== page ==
How to have a conversation

Jay Dee

How to have a conversation

Feb 22, 2017

Do you know how to have a conversation?  Surprisingly, a lot of people don’t. I mean, we grow up talking to people every day, but still, there are many adults who never really progress beyond the conversational skill of a 3-year-old.  Sure, their vocabulary increases

How to have a conversationDo you know how to have a conversation?  Surprisingly, a lot of people don’t.

I mean, we grow up talking to people every day, but still, there are many adults who never really progress beyond the conversational skill of a 3-year-old.  Sure, their vocabulary increases and they’re more polite, but linguistics politeness aside, they are the same.

I heard a term the other day that describes how 3-year-old’s talk when in a group: they have a Collective Monologue.  And you know what, a lot of adults do this as well.

What is a collective monologue?

A collective monologue describes the behaviour of everyone in the group talking expecting everyone else to listen.  In short, they just wait until the other person is done so that they can make their speech.  And while they are talking, everyone else is doing the same.  No one is really listening.  They’re just waiting to get to their own speech again.

Now, adults have more skill at this than children.  They think they’re having a conversation because the monologues seem to flow.  They learn not to speak too long, or else other people get left out.  They half-listen so that they can find an opportunity to segue back into their own speech without the switch in monologues being too jarring.  This is not being skilled at conversation.  This is skill at collective monologue.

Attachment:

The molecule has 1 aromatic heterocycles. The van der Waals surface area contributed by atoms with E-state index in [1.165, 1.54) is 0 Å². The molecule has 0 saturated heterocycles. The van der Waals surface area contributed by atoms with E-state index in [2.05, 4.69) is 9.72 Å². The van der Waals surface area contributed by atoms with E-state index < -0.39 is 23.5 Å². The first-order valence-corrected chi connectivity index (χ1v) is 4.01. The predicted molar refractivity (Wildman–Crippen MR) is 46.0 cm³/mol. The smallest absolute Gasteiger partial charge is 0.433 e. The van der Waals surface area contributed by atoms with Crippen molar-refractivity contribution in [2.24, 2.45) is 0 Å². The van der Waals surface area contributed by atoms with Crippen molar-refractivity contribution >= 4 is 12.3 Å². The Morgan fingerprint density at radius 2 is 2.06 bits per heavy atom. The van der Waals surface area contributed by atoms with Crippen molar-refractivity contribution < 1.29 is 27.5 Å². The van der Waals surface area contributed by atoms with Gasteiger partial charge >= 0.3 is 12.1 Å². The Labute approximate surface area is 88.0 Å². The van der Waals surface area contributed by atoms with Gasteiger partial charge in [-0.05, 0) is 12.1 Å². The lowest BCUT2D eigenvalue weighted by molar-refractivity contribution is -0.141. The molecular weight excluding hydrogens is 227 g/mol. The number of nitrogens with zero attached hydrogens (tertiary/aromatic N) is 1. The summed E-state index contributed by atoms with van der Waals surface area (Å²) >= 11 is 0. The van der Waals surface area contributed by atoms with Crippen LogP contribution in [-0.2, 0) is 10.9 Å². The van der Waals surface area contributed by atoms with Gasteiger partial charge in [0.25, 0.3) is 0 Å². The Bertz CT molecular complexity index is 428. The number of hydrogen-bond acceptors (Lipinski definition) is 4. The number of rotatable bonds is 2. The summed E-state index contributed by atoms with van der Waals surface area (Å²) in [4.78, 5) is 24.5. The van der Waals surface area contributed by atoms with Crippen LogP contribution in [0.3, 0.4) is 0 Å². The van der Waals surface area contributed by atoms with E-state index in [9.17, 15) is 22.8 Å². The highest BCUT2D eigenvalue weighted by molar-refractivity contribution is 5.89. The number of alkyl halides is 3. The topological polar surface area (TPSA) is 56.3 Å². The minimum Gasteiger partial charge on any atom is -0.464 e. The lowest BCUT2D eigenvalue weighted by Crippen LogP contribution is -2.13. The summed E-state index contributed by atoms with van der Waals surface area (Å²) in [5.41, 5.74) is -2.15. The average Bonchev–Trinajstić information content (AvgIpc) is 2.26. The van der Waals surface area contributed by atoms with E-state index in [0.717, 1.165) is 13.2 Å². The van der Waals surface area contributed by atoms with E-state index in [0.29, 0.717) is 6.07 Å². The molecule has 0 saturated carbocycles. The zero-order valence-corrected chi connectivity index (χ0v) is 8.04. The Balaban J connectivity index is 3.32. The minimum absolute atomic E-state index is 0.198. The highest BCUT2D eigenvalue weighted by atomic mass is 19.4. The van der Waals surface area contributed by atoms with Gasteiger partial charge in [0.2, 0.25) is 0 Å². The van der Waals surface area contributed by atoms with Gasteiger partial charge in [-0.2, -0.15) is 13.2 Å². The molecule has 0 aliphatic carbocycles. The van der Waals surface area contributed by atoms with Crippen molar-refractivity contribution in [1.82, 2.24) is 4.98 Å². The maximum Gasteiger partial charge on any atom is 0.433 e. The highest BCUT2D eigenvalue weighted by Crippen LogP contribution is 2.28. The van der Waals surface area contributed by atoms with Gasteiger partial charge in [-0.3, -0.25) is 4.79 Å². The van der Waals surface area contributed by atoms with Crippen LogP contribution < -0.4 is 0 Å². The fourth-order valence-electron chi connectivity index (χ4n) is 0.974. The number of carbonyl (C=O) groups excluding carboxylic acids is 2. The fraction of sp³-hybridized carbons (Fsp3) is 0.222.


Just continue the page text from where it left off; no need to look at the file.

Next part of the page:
How to have a conversation

How to have a conversationHaving a conversation is really very simple.

Step 0: Open with pleasantries – It’s considered rude to just jump into a conversation.  In order to make a polite entry, start with the usual “Hello”, “Hi”, “Good morning”, adjusting for time of day of course.

Step 1: Ask a question – Ask anything you like.  It could be you entered this conversation for a reason, to get an answer to a specific question, or just because you want to renew a relationship.  If you have a question you want to have answered, ask it.  If not, ask something else.  It typically doesn’t matter too much what you ask.  It could be as simple as “How are you doing?”

Step 2: Listen to the answer – I mean really listen.  Don’t just listen for an opportunity to show what you know, or listen because that’s what’s polite.  Listen because you have an interest in what they are saying, or who they are.

Step 3: Answer their question – If they’ve asked a question after their response, then give them your answer.  They asked, so we’ll assume they actually want to know.

Step 4: Ask another question – To hand the conversation back, ask them another question.  Again, something you are interested in knowing, because, after all, you’re going to have to listen again.

That’s it.  That’s how you have a conversation.  Ask a question, listen, answer, ask a question in return.  In this way, you can keep a conversation going where you are actually learning something about the topic in question, or about the person you are talking to.  Ideally both.  Depending on the relationship, your answers could be on any of the 5 levels of communication, and the higher the level of communication, the more intimate and relationship building the conversation.

So, are you a skilled conversationalist, or a skilled collective monologuer?

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